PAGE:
Returning from a weekend away, I exited from the interstate and began the six miles of decidedly straight road to our home town. It was during this six miles that I had a singular and sudden moment of revelation.
I love moments of quiet that allow some warm truth to slip inside my consciousness. I find these moments occurring most often when I am still and slightly tired–perhaps it has something to do with my active, monkey mind taking a bit of a hiatus. My monkey was tired and beginning to snooze in her cage.
The town in which I call home is not exactly a place I would choose. I have committed to stay due to circumstances surrounding my divorce, namely the fact that it affords me the tremendous opportunity to raise my five-year-old. She has both parents in the same vicinity–lucky kid. However, when I think of my personal homing device, this city has never met that criteria. In fact, had circumstances been different, I am quite certain I would have left three years ago.
But life being what it is, I am here.
For now, I belong here.
Returning to the familiarity of this town and the house we call home brought about an unexpected sense of comfort yesterday. This Idaho city has its treasures that continue to yield themselves to me when I am present enough to notice–much like the sky’s offerings, I suppose.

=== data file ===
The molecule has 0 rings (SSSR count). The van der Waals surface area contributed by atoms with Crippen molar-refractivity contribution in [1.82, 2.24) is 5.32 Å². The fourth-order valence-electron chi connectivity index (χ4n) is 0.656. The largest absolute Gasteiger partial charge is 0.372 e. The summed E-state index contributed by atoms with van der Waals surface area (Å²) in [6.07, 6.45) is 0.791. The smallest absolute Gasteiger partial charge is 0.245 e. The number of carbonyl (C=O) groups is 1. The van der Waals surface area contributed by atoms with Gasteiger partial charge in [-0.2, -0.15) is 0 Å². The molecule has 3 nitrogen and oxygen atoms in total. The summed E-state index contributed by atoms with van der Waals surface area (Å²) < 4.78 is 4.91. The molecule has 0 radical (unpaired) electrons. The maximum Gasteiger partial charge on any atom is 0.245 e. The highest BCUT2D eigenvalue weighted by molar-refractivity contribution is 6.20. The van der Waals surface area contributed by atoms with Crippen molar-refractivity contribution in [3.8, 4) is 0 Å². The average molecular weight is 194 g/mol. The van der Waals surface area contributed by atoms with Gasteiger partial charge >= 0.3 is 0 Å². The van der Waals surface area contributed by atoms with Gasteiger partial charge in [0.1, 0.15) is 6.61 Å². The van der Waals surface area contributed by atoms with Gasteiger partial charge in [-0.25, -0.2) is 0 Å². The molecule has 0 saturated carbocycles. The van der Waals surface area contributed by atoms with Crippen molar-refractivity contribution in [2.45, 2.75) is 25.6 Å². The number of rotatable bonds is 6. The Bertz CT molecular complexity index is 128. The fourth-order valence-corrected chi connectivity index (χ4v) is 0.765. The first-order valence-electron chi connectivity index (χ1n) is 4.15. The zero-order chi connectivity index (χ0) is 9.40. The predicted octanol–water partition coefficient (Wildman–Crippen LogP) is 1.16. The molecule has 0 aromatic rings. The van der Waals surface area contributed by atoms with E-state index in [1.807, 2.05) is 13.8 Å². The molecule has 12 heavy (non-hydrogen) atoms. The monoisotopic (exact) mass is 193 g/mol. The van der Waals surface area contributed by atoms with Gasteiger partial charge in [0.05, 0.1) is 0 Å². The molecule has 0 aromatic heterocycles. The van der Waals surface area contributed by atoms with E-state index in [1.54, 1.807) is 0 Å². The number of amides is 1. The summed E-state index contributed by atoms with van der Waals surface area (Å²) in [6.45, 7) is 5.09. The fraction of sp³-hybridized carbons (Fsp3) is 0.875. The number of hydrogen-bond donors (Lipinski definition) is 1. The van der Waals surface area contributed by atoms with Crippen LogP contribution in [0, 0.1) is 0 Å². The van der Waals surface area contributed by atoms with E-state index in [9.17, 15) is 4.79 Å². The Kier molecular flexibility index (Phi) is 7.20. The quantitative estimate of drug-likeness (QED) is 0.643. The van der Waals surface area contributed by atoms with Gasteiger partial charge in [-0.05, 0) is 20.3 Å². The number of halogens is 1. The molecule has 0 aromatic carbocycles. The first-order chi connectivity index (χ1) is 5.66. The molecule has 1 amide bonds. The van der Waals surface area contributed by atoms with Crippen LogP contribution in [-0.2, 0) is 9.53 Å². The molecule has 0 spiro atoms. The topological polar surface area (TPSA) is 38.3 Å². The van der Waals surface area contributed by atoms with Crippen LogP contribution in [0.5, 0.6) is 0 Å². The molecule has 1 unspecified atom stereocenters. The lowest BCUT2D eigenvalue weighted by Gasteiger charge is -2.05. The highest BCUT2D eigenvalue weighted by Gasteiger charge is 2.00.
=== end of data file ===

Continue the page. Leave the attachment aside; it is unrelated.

Belonging takes time.
It took longer than a week for the aloof baristas at my favorite coffee shop to learn my name and begin preparing my drink before I order. I learned by experience that Miracle Hot Springs in Hagerman is closed every Sunday. Rock Creek Park has multiple entrances, each interesting and worth an investigative run. My neighbor’s offering of ripe tomatoes on a shared fence post is one way of apologizing for his being “helpful” with Round Up. Clarence Bisbee was a visionary. Basque bread is a delicious anomaly. An unexpected dinner guest can change your life. Sometimes fresh basil, warm tomatoes, mozzarella and friends are all you need. I look forward to more of these discoveries.
I have come to realize that the old adage, “Wherever you go, there you are” holds pretty steady. What I mean is that you make your life wherever you are, at that particular moment. I continue to learn to expand both my literal and figurative horizons here in this town. Because it is not the location I would choose to raise Emma, the hunt for richness has taken a different effort. However, the rewards, I believe, (perhaps due to their nature of being hard-won) are more surprising and perhaps fulfilling.
I would not have learned this lesson had I moved.
I would be busy discovering how well I fit into a chosen landscape, instead.
Learning to thrive in an environment that one finds less than ideal holds potential, I believe, for thriving anywhere.
I take great comfort in this realization.